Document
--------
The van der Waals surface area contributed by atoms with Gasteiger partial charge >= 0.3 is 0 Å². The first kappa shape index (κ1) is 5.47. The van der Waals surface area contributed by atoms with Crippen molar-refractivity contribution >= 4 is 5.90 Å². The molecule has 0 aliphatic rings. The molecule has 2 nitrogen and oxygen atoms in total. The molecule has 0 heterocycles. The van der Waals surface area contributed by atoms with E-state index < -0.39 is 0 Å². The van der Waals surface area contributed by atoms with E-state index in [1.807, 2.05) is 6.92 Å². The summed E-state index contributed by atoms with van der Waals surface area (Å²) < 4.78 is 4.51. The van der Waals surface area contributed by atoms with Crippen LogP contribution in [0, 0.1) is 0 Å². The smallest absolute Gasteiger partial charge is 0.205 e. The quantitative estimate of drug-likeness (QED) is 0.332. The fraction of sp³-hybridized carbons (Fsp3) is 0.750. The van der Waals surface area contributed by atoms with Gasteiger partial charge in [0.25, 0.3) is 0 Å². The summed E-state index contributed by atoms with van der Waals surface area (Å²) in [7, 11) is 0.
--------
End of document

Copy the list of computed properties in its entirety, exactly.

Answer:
The van der Waals surface area contributed by atoms with Gasteiger partial charge >= 0.3 is 0 Å². The first kappa shape index (κ1) is 5.47. The van der Waals surface area contributed by atoms with Crippen molar-refractivity contribution >= 4 is 5.90 Å². The molecule has 0 aliphatic rings. The molecule has 2 nitrogen and oxygen atoms in total. The molecule has 0 heterocycles. The van der Waals surface area contributed by atoms with E-state index < -0.39 is 0 Å². The van der Waals surface area contributed by atoms with E-state index in [1.807, 2.05) is 6.92 Å². The summed E-state index contributed by atoms with van der Waals surface area (Å²) < 4.78 is 4.51. The van der Waals surface area contributed by atoms with Crippen LogP contribution in [0, 0.1) is 0 Å². The smallest absolute Gasteiger partial charge is 0.205 e. The quantitative estimate of drug-likeness (QED) is 0.332. The fraction of sp³-hybridized carbons (Fsp3) is 0.750. The van der Waals surface area contributed by atoms with Gasteiger partial charge in [0.25, 0.3) is 0 Å². The summed E-state index contributed by atoms with van der Waals surface area (Å²) in [7, 11) is 0.